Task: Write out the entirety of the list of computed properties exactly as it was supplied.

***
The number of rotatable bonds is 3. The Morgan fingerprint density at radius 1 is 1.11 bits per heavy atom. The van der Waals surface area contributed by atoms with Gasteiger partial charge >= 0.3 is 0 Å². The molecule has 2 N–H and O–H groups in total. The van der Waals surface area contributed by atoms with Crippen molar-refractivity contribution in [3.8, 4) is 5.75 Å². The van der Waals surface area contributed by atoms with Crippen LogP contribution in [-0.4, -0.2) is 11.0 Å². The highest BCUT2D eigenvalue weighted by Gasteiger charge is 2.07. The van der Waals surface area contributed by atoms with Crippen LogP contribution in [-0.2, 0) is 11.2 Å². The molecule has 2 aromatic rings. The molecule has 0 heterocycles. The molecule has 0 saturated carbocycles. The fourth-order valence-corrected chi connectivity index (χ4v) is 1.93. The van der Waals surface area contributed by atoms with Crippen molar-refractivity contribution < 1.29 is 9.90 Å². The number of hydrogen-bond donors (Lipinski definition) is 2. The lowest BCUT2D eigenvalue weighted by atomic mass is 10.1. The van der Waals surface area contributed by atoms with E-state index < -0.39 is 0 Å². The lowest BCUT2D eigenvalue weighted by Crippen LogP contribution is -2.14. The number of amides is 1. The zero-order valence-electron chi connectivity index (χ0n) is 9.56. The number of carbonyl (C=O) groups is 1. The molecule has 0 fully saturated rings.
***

The number of rotatable bonds is 3. The Morgan fingerprint density at radius 1 is 1.11 bits per heavy atom. The van der Waals surface area contributed by atoms with Gasteiger partial charge >= 0.3 is 0 Å². The molecule has 2 N–H and O–H groups in total. The van der Waals surface area contributed by atoms with Crippen molar-refractivity contribution in [3.8, 4) is 5.75 Å². The van der Waals surface area contributed by atoms with Crippen LogP contribution in [-0.4, -0.2) is 11.0 Å². The highest BCUT2D eigenvalue weighted by Gasteiger charge is 2.07. The van der Waals surface area contributed by atoms with Crippen LogP contribution in [-0.2, 0) is 11.2 Å². The molecule has 2 aromatic rings. The molecule has 0 heterocycles. The molecule has 0 saturated carbocycles. The fourth-order valence-corrected chi connectivity index (χ4v) is 1.93. The van der Waals surface area contributed by atoms with Crippen molar-refractivity contribution < 1.29 is 9.90 Å². The number of hydrogen-bond donors (Lipinski definition) is 2. The lowest BCUT2D eigenvalue weighted by atomic mass is 10.1. The van der Waals surface area contributed by atoms with E-state index < -0.39 is 0 Å². The lowest BCUT2D eigenvalue weighted by Crippen LogP contribution is -2.14. The number of amides is 1. The zero-order valence-electron chi connectivity index (χ0n) is 9.56. The number of carbonyl (C=O) groups is 1. The molecule has 0 fully saturated rings.